Heard about any that I missed? Please let us know in the comments below!

____________________________________________________________________________________________________________________________

Brian McKinley doesn’t really exist. He’s a constructed mortal identity used by a relatively young Vampyr in order to publish the truth about The Order. Due to the world-wide influence of The Order and its minions, these accounts must all be published as fiction. Sometimes the names and sequence of events have been changed to protect the innocent, the guilty, and to keep from getting sued.

Brian is no longer a typical Vampyr and, for this reason, lives in hiding and writes from a secret location. The real “Brian” lives a life of danger and excitement; he loves Star Trek, Game of Thrones, and gangster movies as much as he loves chicken fried steak. And he really loves chicken fried steak! He’s a reader, a role-player, and a dreamer. He’s lived many lifetimes and is eager to share as many of them as possible with his readers.

He’s the author of Ancient Blood: A Novel of the Hegemony and Drawing Dead: A Faolan O’Connor Novel which won the Author’s Talk About It 2016 Horror Novel Contest.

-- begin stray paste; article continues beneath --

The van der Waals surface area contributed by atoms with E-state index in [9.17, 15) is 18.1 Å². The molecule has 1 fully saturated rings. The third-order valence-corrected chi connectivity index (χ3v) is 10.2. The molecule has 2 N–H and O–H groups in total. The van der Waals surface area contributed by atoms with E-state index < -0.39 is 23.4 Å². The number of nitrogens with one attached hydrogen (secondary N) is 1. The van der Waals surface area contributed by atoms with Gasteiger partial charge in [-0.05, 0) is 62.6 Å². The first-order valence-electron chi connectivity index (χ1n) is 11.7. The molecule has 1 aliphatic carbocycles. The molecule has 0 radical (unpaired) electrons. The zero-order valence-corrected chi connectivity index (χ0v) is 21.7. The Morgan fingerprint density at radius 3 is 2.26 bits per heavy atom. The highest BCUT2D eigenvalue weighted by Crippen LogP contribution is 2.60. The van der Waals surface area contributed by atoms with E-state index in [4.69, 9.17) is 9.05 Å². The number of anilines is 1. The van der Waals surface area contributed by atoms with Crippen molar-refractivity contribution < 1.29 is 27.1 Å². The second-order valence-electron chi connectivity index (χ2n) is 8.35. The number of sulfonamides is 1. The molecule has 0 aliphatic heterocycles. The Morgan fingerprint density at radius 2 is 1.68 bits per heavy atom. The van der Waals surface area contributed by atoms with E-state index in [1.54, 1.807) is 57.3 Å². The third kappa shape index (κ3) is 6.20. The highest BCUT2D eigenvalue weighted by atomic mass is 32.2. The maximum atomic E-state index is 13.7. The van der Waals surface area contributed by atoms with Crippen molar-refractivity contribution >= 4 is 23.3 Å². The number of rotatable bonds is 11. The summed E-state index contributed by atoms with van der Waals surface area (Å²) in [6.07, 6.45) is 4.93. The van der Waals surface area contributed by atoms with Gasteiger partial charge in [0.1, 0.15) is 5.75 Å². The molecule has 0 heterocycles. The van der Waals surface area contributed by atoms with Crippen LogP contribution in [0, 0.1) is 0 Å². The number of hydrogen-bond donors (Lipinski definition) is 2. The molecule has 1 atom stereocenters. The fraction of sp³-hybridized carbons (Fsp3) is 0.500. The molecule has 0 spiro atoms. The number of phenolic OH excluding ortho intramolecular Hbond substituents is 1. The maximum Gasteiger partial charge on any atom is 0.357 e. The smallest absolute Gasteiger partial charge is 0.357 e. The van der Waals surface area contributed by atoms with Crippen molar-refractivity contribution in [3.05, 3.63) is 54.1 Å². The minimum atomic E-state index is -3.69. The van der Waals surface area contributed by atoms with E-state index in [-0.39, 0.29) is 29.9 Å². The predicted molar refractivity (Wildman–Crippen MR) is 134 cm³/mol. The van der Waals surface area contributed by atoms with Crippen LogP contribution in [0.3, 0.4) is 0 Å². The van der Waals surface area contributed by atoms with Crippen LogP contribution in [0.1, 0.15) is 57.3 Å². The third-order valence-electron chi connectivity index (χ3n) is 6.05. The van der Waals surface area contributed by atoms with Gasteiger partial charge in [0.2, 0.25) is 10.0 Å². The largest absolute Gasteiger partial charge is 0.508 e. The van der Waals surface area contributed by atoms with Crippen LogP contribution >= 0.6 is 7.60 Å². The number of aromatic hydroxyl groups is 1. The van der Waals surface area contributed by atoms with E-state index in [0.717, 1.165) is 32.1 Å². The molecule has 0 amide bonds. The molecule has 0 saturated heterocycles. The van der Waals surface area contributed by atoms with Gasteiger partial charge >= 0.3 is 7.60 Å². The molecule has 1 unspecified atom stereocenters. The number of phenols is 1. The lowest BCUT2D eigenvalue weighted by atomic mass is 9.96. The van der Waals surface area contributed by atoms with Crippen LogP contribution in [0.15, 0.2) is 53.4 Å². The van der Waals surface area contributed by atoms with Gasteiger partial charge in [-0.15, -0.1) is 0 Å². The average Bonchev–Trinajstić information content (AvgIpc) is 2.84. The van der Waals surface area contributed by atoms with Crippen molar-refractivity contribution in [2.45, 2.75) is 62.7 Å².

Kbatz is Going to NJ Horror Con!

 

Yes it’s true! Your Friendly Neighborhood Kbatz is going to the New Jersey Horror Con and Film Festival March 29-31. 

 

All local macabre folk are invited to join us and book your tickets at Newjerseyhorrorcon.com!

However, if you are one of our far away Horror Addicts, you can still take part in all the con shenanigans in several ways:

Chat long form about the NJ Horror Con with us on our HorrorAddicts.net Online Writers Conference Thread or follow along in our Horror Addicts Facebook Group. Remember to bookmark NJ Horror Con on Facebook too for instant photos and celeb announcements!

During Con weekend, look for raw videos on my Kbatz youtube and check in on our HorrorAddicts.net blog for photos and post write ups. We can talk about all our NJ Horror Con treats come Podcast Season, too!

See you soon!

Irish Horror Writer: Brian McKinley

Irish Horror Writers Month – An Interview with Brian McKinley